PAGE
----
State schools meanwhile should be maintained and be given sizable increases in their annual appropriations, with the money coming from savings from corruption AND the rechanneling of huge amounts that up to now go to unproductive expenditures such as defense spending, presidential trips and debt service. If the government could pamper cadets of the Philippine Military Academy, students of state schools should demand nothing less.

I don’t know if we could classify these twin suggestions as radical but they are demanded by the circumstances we have been caught in for the past 28 years. We just obviously need to reverse those flawed policies of rampaging tuition fee increases and decreasing appropriations for state schools.

Of course, as we confront and correct the commercialized nature of the Philippine educational system, we must also strive to transform it from being colonial and repressive.  It must be replaced by a system that’s amply supported financially by the people through the government, upholds the rights and welfare of the people whether inside or outside the campus, and produces citizens imbued with nationalism and not colonial mentality as well as a sense of entrepreneurship and industry.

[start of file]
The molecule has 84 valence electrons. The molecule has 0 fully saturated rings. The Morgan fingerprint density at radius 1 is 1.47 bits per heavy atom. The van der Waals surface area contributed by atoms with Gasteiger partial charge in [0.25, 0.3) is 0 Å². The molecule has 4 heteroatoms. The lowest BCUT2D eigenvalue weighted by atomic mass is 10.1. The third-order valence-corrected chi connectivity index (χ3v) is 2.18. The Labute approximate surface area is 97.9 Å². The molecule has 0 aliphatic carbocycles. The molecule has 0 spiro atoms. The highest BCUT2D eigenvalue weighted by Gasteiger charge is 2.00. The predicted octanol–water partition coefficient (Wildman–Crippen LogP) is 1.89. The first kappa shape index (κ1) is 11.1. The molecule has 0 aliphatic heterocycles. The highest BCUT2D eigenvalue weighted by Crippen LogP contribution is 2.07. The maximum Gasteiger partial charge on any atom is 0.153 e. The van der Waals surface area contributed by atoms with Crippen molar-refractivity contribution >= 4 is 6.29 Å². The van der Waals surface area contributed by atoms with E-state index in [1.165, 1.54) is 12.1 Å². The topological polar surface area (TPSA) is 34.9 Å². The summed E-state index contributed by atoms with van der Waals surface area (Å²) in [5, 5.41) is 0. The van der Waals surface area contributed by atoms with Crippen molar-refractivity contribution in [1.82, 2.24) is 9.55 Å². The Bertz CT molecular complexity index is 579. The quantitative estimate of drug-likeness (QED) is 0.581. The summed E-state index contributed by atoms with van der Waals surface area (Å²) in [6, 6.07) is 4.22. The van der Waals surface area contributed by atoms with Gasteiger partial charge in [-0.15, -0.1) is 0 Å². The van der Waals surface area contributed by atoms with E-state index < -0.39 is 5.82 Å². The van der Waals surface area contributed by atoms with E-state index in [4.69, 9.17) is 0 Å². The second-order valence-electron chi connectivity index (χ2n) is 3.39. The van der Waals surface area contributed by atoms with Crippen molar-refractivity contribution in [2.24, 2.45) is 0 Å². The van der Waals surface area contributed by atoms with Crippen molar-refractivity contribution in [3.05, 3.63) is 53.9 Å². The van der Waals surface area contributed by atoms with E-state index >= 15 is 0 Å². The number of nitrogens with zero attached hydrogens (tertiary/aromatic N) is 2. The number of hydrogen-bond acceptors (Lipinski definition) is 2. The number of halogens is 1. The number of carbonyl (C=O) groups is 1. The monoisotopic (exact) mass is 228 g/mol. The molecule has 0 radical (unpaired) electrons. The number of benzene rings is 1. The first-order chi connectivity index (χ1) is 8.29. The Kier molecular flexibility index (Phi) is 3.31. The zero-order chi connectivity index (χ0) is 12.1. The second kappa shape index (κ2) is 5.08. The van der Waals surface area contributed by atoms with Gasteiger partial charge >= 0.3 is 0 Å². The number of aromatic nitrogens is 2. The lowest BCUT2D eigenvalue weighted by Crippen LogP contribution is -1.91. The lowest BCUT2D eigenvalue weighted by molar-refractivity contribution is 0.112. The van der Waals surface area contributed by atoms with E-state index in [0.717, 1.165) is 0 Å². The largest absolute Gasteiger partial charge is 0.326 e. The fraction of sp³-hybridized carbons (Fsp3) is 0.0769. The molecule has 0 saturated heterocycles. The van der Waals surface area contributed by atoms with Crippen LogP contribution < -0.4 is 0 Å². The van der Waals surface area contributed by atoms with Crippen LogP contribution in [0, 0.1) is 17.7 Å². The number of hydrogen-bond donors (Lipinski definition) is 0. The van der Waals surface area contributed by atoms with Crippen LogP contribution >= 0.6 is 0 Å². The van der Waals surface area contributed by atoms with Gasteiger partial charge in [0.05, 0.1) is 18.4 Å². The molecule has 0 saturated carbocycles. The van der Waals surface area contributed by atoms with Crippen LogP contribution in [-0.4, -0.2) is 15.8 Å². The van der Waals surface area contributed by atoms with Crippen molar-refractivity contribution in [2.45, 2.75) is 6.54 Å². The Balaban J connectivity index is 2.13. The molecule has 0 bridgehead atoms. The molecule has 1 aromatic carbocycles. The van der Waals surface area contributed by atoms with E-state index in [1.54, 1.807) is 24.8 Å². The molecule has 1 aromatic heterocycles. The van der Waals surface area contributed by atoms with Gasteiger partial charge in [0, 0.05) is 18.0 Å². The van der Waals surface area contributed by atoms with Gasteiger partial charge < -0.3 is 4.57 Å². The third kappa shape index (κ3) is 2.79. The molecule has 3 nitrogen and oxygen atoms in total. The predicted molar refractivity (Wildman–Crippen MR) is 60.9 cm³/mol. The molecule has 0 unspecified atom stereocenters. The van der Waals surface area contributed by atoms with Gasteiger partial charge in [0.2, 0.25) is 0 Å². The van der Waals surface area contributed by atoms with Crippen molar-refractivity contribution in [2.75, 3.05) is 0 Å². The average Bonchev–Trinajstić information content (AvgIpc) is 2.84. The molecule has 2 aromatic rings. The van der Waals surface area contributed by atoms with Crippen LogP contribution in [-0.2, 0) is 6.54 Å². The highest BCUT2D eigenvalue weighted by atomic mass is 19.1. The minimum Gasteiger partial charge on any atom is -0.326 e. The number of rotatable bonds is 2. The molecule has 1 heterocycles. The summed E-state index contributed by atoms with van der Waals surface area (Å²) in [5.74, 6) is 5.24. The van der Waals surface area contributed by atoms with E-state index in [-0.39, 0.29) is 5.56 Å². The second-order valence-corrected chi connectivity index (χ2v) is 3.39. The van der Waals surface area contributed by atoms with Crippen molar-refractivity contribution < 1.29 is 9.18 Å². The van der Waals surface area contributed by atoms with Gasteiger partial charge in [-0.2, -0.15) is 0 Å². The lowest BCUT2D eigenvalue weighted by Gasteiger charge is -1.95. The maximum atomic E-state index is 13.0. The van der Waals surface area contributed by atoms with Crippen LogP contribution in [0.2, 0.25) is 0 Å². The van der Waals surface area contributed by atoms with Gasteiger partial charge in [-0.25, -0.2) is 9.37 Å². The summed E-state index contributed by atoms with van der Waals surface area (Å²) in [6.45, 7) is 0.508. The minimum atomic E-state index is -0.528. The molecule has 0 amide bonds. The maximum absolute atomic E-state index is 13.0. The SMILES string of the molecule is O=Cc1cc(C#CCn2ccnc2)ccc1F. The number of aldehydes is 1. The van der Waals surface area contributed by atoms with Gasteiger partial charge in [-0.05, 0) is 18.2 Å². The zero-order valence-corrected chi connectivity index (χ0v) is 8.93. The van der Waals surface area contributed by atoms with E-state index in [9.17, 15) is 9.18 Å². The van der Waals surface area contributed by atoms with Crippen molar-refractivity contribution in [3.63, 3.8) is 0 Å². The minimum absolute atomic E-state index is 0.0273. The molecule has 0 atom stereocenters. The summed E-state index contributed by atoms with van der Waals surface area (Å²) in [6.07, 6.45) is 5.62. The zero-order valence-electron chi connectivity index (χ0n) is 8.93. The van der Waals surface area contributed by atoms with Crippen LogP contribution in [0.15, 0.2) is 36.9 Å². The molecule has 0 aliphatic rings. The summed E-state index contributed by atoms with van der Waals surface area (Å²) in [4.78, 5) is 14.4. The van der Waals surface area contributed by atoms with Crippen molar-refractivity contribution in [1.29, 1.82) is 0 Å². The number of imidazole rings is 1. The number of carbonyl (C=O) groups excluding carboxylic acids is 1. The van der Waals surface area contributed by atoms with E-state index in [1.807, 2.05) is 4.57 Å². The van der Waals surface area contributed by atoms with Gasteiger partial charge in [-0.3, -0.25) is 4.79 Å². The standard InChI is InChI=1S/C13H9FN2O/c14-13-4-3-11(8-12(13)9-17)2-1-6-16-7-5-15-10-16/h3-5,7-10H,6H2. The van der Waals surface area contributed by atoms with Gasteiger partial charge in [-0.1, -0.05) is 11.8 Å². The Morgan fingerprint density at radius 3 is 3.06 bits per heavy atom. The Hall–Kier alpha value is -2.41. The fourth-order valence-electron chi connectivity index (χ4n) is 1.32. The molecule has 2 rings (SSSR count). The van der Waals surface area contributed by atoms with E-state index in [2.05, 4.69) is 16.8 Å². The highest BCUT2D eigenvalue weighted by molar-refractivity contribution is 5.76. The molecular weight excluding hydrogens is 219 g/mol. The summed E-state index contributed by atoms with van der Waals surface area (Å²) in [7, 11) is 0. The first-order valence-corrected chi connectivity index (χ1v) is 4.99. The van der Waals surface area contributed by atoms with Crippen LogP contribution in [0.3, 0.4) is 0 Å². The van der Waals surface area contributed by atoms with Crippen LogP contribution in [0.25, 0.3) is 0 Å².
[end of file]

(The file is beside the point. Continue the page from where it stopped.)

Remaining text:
This is my contribution to the Blog Action Day on Education today, March 29, 2010.

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{ 3 comments to read ... please submit one more! }

  1. Based on my calculations, Philippine tuition for quality tertiary education (e.g., an ave. class size of 25, around 1.5 million library volumes for a student population of at most 20,000, at least 75 pct. of faculty with PhDs, teachers’ higher wages, at most 12 units teaching load per term, fairly recent books and other materials for classes and not photocopies or just handouts, a ratio of at most 1:1 for students and laboratory equipment or computers per class that requires such, and curricula that can allow students to deal with international requirements such as IELTS, GMAT, etc.) should be around PhP200,000 a semester. That includes books.

    It’s still much lower compared to what is charged in other Asian countries given the same conditions.

  2. Please share how you arrived at your “calculation”.

  3. monk, what institution are you referring to? could there be something like that that exists?